Going to the Fed to work in finance later is pretty silly, as most people go to law school. The second most common exit op is business school. Some people go to different divisions within the bank, and finally others go into the industry.

Sep 19, 2010

Bump

Sep 19, 2010

Is this professor your mother? Why exactly do you care what she tells you to do? If you're at a target school studying econ you should have no trouble getting interviews at banks. If you don't want to work at the fed, don't work at the fed.

Sep 19, 2010

She is not my mother apparently. I took two classes with her, and I was her TA for one semester, so I got many chances to ask her questions about my post-school career plan suggestions. I do not say I don't want to work in the Fed since the name is really prestigious. I just wanted to know if someone who has been a RA in the Fed before could provide me some insightful information.

Sep 19, 2010

Do you mean as a summer/academic year internship, or full-time? You can definitely spend a summer at the Fed your sophomore summer, and apply for ibd jobs your junior summer. Plenty of kids do that.

    • 1
Sep 19, 2010

So you want to work in the fed now and work in banking later? Can I ask why? I will admit my ignorance of exactly what RAs at the fed do, but I wouldn't imagine a huge overlap in skill sets.

    • 1
Best Response
Sep 19, 2010

Ok, so I was an RA at the fed for a few years. The most common exits were:

1. Econ or Public Policy Phd
2. MBA or Public Policy Masters
3. Startup - Data Analyst Role
4. Law or Med School

I'm going to be going into consulting after doing option 2.

A Fed RA job isn't really going to prepare you for banking - the culture is extremely academic. It's best for people who are considering getting an econ Phd, and want an intellectual environment and great work-life balance.

The skillset you'll develop is very quant heavy (and in my opinion much more sophisticated - lots of equations and statistical programming, very little banking-style financial modeling). The closest private sector equivalent would be analysis group/nera/cornerstone. You theoretically could also go to a macro hedge fund, but that is more common for Phds.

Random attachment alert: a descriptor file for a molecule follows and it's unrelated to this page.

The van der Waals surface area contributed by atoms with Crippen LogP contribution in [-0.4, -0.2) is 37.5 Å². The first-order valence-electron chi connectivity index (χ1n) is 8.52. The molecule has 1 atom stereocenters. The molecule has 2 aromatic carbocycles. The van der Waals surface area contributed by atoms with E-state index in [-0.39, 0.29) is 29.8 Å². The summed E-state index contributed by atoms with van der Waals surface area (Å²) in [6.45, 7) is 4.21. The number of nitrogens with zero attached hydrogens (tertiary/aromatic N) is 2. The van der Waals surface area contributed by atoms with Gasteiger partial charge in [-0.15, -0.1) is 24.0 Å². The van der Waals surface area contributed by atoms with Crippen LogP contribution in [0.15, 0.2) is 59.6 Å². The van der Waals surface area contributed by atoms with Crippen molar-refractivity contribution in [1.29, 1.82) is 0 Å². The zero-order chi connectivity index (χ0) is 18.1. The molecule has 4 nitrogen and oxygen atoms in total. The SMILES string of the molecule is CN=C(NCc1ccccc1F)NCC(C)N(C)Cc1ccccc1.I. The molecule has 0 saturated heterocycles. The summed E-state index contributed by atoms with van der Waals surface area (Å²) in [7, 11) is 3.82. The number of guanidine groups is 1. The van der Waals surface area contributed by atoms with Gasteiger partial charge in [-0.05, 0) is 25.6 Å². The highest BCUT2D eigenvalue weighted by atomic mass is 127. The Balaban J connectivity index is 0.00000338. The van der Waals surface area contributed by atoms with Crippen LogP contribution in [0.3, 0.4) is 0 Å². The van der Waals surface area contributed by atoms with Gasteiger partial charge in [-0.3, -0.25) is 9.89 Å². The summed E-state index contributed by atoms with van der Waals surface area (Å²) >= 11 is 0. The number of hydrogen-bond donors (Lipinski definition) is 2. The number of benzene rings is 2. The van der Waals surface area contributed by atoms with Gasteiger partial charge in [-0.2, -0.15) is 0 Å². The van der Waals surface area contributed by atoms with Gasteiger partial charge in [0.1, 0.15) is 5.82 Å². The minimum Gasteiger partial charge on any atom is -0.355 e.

Also, if you just care about reputation - don't do it. The people who enjoy their time at the fed actually care about economics and are pretty intellectually curious - if you don't enjoy reading papers for fun/debating current issues, it probably won't be a great fit.

    • 4
Sep 19, 2010

Could you shed any light on the Financial Systems Analyst position?

Sep 19, 2010

Thank you for all of comments here! Especially for nonimousekj's response, I am really thankful about it.

Sep 19, 2010

This might be so obvious that it's not worth saying, but economic consulting is another option.

Sep 19, 2010

What's the recruiting process like at the Fed? I'm guessing it's pretty standardized. I have a bank examiner first round interview coming up. Did it get technical?

Sep 19, 2010

Working for the FBI, is not as good as working for the CIA econ analyst position in my opinion.

I want a lady on the street, but a freak in the bed,

Go Bucks!!

Sep 19, 2010
Comment

Born in hell, forged from suffering, hardened by pain.

Sep 19, 2010
Comment

I want a lady on the street, but a freak in the bed,

Go Bucks!!